Navigating the dating scene has become harder.
With the added element of social media and dating apps, scrolling through endless disappointment can sometimes feel like a chore.
So when you match with someone you genuinely like, falling victim to one of the many dating trends out there can be frustrating.
But lets take it back to ghosting, the popular dating trend that sees a potential love interest suddenly cut off all contact after weeks of talking and going on dates.
Thought that was bad? Well, now a dating expert has revealed a trend that can top it.
Dating expert for Match, Hayley Quinn, explained that zombieing is the latest dating trend you need to be aware of, and it’s an upgrade from your average ghosting.
Speaking to Cosmpolitan UK, she said: “Zombieing is when those ghosts come back from the dead and reappear without explanation by sliding you a DM or a cheeky WhatsApp.”
Hayley told the publication that instead of focusing on getting answers from the person that had the cheek to cut you off and waltz straight back into your inbox, you should “ignore the lame attempt” to get your attention.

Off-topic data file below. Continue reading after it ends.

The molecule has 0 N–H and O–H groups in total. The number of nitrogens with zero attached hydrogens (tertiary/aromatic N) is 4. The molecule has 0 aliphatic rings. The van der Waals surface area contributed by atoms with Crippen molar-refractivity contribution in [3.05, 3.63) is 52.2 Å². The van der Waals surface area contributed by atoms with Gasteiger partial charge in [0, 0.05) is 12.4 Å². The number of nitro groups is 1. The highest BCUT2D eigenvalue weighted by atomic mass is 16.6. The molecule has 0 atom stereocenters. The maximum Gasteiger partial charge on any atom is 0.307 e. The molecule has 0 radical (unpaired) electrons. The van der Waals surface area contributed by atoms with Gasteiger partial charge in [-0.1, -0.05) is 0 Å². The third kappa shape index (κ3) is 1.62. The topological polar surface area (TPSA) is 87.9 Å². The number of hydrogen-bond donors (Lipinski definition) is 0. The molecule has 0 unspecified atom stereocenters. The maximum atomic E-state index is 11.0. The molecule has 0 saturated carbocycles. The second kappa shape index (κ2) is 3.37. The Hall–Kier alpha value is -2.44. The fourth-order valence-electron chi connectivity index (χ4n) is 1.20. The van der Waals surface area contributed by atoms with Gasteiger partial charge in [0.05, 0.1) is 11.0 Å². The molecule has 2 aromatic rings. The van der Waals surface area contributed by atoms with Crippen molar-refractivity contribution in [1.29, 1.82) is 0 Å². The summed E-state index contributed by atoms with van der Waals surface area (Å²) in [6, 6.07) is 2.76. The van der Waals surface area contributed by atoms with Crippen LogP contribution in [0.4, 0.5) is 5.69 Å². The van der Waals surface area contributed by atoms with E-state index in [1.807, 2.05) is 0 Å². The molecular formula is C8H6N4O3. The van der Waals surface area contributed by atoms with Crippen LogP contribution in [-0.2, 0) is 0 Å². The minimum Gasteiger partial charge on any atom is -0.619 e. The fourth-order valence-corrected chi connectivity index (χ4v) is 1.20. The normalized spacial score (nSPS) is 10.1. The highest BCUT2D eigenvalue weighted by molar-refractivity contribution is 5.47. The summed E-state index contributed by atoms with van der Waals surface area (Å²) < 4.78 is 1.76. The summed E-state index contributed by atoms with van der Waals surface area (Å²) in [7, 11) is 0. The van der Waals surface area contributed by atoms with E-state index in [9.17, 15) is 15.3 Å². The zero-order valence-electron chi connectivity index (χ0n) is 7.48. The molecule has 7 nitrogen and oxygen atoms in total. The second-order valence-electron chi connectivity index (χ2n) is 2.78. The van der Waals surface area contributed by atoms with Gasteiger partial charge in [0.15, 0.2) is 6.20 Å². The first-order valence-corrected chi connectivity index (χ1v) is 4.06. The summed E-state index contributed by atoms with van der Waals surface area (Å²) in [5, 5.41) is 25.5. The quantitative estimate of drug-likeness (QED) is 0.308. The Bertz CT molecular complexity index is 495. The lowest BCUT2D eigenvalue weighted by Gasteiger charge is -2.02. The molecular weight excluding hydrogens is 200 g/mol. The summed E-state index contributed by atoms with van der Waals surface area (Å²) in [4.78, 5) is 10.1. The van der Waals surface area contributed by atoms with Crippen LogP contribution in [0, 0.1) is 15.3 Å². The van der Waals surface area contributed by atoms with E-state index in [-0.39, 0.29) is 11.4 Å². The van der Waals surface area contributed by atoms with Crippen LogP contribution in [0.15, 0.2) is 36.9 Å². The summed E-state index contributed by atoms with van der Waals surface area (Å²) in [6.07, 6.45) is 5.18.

This is to avoid being “sucked into a toxic cycle”, especially if you’re looking for a committed relationship.
Want to know more about dating trends so you can avoid them? Take a look at these…
Have you experienced the dating trend zombieing?
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People who fake dog ownership on their dating profiles.
The dating trend is when somebody poses with a dog on their profile who doesn’t actually belong to them.
Dating expert Erika Ettin told The Washington Post she believes people do this because it suggests a person has nurturing qualities, especially men.
She concluded: “That’s the main thing: stop borrowing dogs. It’s just odd when you’re using someone else’s dog online, and it seems like you’re trying too hard.”
The term refers to a person liking a message or commenting on your social media post, but not continuing a conversation with you.
It’s less brutal than ghosting but is apparently a fairly new dating trend that leaves people confused about the next move.
The term refers to those who misrepresent their assets to potential dates.
According to the Metro, the word – which is also known as “catcocking” – is given to those who edit “d*** pics” to make it seem as though their manhoods are bigger.
While a catfish might misrepresent their whole identity, including stealing photos from someone else’s profile, a cockfish focuses on that one specific body part.